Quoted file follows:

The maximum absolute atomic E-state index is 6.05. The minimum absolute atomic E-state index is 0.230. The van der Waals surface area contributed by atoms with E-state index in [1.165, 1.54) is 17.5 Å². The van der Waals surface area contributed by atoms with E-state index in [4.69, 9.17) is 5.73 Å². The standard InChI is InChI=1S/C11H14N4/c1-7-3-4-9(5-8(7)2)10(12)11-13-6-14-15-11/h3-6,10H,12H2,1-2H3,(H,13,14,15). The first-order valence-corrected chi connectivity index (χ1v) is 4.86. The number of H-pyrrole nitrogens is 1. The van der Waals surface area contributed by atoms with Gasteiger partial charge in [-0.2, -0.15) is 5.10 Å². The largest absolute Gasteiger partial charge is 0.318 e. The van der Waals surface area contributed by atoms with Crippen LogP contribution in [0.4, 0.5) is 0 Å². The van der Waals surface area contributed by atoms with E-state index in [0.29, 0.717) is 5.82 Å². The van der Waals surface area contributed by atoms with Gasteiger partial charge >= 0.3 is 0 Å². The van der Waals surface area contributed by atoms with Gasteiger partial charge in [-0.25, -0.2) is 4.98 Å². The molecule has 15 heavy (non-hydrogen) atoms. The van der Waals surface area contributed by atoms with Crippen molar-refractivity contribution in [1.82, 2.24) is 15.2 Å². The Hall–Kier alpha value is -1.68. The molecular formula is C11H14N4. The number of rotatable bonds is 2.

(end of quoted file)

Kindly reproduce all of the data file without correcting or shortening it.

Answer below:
The maximum absolute atomic E-state index is 6.05. The minimum absolute atomic E-state index is 0.230. The van der Waals surface area contributed by atoms with E-state index in [1.165, 1.54) is 17.5 Å². The van der Waals surface area contributed by atoms with E-state index in [4.69, 9.17) is 5.73 Å². The standard InChI is InChI=1S/C11H14N4/c1-7-3-4-9(5-8(7)2)10(12)11-13-6-14-15-11/h3-6,10H,12H2,1-2H3,(H,13,14,15). The first-order valence-corrected chi connectivity index (χ1v) is 4.86. The number of H-pyrrole nitrogens is 1. The van der Waals surface area contributed by atoms with Gasteiger partial charge in [-0.2, -0.15) is 5.10 Å². The largest absolute Gasteiger partial charge is 0.318 e. The van der Waals surface area contributed by atoms with Crippen LogP contribution in [0.4, 0.5) is 0 Å². The van der Waals surface area contributed by atoms with E-state index in [0.29, 0.717) is 5.82 Å². The van der Waals surface area contributed by atoms with Gasteiger partial charge >= 0.3 is 0 Å². The van der Waals surface area contributed by atoms with Gasteiger partial charge in [-0.25, -0.2) is 4.98 Å². The molecule has 15 heavy (non-hydrogen) atoms. The van der Waals surface area contributed by atoms with Crippen molar-refractivity contribution in [1.82, 2.24) is 15.2 Å². The Hall–Kier alpha value is -1.68. The molecular formula is C11H14N4. The number of rotatable bonds is 2.